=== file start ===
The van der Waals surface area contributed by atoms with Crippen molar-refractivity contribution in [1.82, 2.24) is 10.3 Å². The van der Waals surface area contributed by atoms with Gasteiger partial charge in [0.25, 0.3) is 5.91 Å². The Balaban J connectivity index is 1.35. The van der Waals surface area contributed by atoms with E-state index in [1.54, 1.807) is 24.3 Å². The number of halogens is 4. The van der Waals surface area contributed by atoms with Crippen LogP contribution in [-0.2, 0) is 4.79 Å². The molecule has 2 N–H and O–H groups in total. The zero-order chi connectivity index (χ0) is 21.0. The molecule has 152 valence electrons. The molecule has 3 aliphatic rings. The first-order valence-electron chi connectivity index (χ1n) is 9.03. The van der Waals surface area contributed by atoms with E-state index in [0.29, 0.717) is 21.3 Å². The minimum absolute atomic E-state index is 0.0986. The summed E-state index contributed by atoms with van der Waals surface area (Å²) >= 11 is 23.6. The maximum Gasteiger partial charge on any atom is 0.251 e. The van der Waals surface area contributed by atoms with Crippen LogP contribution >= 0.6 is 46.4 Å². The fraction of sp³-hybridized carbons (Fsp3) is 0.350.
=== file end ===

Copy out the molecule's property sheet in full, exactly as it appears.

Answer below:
The van der Waals surface area contributed by atoms with Crippen molar-refractivity contribution in [1.82, 2.24) is 10.3 Å². The van der Waals surface area contributed by atoms with Gasteiger partial charge in [0.25, 0.3) is 5.91 Å². The Balaban J connectivity index is 1.35. The van der Waals surface area contributed by atoms with E-state index in [1.54, 1.807) is 24.3 Å². The number of halogens is 4. The van der Waals surface area contributed by atoms with Crippen LogP contribution in [-0.2, 0) is 4.79 Å². The molecule has 2 N–H and O–H groups in total. The zero-order chi connectivity index (χ0) is 21.0. The molecule has 152 valence electrons. The molecule has 3 aliphatic rings. The first-order valence-electron chi connectivity index (χ1n) is 9.03. The van der Waals surface area contributed by atoms with E-state index in [0.29, 0.717) is 21.3 Å². The minimum absolute atomic E-state index is 0.0986. The summed E-state index contributed by atoms with van der Waals surface area (Å²) >= 11 is 23.6. The maximum Gasteiger partial charge on any atom is 0.251 e. The van der Waals surface area contributed by atoms with Crippen LogP contribution >= 0.6 is 46.4 Å². The fraction of sp³-hybridized carbons (Fsp3) is 0.350.